That said, this shot in 1978/released in 1982 film was also something of a passion project for Burkett, as it was made for not a whole lot of money (and it shows), features a few of Burkett’s friends and family members along with the always fun to watch Sid Haig as the film’s main, mean villain. On one hand, it’s not the greatest action film you’ll ever see. However, it’s a case of a killer “B” flick with an oddly effective sting that happens to wear its battered heart on its bloody sleeve.

Burkett plays Newman, an astronaut returning to Earth after a lengthy journey with two others, Mathews (Larry Latham) and Williams (Jim Danforth!). They can’t contact anyone on the planet and after an explosion, the ship crash lands in the water somewhere near Los Angeles. Williams is killed and initially, Newman thinks he’s the sole survivor until Mathews washes up shortly thereafter. The men spend a harsh night outdoors where they’re attacked by crazed and somewhat violent (zombie-like?) mutated savages and it’s only when the dawn breaks they find out there’s been a big ol’ nuclear war while the men were away that’s wiped out a good chunk of humanity.  So much for that homecoming parade, right?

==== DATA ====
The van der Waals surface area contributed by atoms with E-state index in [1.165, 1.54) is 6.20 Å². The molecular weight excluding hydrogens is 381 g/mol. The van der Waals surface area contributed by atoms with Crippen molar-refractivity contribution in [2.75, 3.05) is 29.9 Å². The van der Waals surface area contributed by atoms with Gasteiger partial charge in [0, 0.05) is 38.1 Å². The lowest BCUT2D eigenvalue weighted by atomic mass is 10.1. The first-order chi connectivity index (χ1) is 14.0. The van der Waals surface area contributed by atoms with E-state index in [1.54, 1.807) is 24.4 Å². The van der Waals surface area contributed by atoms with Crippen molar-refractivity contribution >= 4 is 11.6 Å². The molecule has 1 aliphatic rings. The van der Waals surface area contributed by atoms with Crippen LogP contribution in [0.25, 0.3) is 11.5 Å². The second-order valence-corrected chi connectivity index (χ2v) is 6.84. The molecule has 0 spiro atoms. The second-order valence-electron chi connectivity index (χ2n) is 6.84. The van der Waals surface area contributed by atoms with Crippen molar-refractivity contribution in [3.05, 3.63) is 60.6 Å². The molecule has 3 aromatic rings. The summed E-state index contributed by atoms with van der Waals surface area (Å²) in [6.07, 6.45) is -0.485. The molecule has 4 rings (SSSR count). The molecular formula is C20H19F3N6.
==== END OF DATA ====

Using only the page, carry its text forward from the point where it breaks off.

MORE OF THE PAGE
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Mail Call: #TBT Edition

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An early Christmas gift for myself, arriving in time to rescue a bumpy week. Yep. Review incoming – stay tuned. Thank you, Vinegar Syndrome! That packing job was superb and the shipping was super quick. Now, I need to get my grubby paws on that DVD catalog set of yours so I can poke at a few other releases for the library here.